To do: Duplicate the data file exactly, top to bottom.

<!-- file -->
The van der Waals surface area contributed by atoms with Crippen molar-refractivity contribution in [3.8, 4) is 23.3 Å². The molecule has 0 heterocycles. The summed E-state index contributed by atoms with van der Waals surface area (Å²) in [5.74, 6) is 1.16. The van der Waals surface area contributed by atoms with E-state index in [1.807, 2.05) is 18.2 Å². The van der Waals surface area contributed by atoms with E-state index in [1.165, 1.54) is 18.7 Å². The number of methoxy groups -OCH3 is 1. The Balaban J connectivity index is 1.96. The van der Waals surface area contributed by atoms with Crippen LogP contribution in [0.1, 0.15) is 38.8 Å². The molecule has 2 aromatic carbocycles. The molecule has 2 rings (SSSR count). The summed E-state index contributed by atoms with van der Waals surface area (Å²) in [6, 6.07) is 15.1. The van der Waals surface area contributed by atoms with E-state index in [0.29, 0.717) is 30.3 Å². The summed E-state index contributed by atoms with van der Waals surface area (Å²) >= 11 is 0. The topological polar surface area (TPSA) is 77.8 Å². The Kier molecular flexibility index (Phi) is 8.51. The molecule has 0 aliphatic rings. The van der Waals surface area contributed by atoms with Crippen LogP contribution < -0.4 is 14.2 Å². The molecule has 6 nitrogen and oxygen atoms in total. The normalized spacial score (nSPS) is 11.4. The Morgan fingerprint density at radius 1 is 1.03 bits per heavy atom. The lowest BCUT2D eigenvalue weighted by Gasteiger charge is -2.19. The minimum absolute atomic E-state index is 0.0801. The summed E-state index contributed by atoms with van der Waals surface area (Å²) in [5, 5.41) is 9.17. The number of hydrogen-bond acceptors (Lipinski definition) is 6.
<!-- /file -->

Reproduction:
The van der Waals surface area contributed by atoms with Crippen molar-refractivity contribution in [3.8, 4) is 23.3 Å². The molecule has 0 heterocycles. The summed E-state index contributed by atoms with van der Waals surface area (Å²) in [5.74, 6) is 1.16. The van der Waals surface area contributed by atoms with E-state index in [1.807, 2.05) is 18.2 Å². The van der Waals surface area contributed by atoms with E-state index in [1.165, 1.54) is 18.7 Å². The number of methoxy groups -OCH3 is 1. The Balaban J connectivity index is 1.96. The van der Waals surface area contributed by atoms with Crippen LogP contribution in [0.1, 0.15) is 38.8 Å². The molecule has 2 aromatic carbocycles. The molecule has 2 rings (SSSR count). The summed E-state index contributed by atoms with van der Waals surface area (Å²) in [6, 6.07) is 15.1. The van der Waals surface area contributed by atoms with E-state index in [0.29, 0.717) is 30.3 Å². The summed E-state index contributed by atoms with van der Waals surface area (Å²) >= 11 is 0. The topological polar surface area (TPSA) is 77.8 Å². The Kier molecular flexibility index (Phi) is 8.51. The molecule has 0 aliphatic rings. The van der Waals surface area contributed by atoms with Crippen LogP contribution < -0.4 is 14.2 Å². The molecule has 6 nitrogen and oxygen atoms in total. The normalized spacial score (nSPS) is 11.4. The Morgan fingerprint density at radius 1 is 1.03 bits per heavy atom. The lowest BCUT2D eigenvalue weighted by Gasteiger charge is -2.19. The minimum absolute atomic E-state index is 0.0801. The summed E-state index contributed by atoms with van der Waals surface area (Å²) in [5, 5.41) is 9.17. The number of hydrogen-bond acceptors (Lipinski definition) is 6.